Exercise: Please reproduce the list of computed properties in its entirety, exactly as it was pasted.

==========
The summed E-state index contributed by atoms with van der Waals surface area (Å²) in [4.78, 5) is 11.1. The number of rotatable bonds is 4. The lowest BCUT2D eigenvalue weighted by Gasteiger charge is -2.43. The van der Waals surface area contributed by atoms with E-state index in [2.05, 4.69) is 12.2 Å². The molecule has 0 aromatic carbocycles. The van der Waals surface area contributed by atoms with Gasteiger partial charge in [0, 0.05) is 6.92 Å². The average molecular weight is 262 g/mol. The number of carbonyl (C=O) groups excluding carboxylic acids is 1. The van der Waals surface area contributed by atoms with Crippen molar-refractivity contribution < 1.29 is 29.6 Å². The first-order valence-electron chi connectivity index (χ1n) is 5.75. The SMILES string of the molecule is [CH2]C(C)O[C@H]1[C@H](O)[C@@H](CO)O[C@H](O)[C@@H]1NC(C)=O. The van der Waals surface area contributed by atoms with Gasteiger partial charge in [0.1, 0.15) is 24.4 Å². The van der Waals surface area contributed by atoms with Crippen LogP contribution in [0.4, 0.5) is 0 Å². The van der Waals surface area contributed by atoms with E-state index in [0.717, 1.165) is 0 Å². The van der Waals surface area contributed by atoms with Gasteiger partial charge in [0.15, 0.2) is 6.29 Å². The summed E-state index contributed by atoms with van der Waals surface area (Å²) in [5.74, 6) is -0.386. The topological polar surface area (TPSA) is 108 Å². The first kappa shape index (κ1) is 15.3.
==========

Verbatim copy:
The summed E-state index contributed by atoms with van der Waals surface area (Å²) in [4.78, 5) is 11.1. The number of rotatable bonds is 4. The lowest BCUT2D eigenvalue weighted by Gasteiger charge is -2.43. The van der Waals surface area contributed by atoms with E-state index in [2.05, 4.69) is 12.2 Å². The molecule has 0 aromatic carbocycles. The van der Waals surface area contributed by atoms with Gasteiger partial charge in [0, 0.05) is 6.92 Å². The average molecular weight is 262 g/mol. The number of carbonyl (C=O) groups excluding carboxylic acids is 1. The van der Waals surface area contributed by atoms with Crippen molar-refractivity contribution < 1.29 is 29.6 Å². The first-order valence-electron chi connectivity index (χ1n) is 5.75. The SMILES string of the molecule is [CH2]C(C)O[C@H]1[C@H](O)[C@@H](CO)O[C@H](O)[C@@H]1NC(C)=O. The van der Waals surface area contributed by atoms with Gasteiger partial charge in [0.1, 0.15) is 24.4 Å². The van der Waals surface area contributed by atoms with Crippen LogP contribution in [0.4, 0.5) is 0 Å². The van der Waals surface area contributed by atoms with E-state index in [0.717, 1.165) is 0 Å². The van der Waals surface area contributed by atoms with Gasteiger partial charge in [0.15, 0.2) is 6.29 Å². The summed E-state index contributed by atoms with van der Waals surface area (Å²) in [5.74, 6) is -0.386. The topological polar surface area (TPSA) is 108 Å². The first kappa shape index (κ1) is 15.3.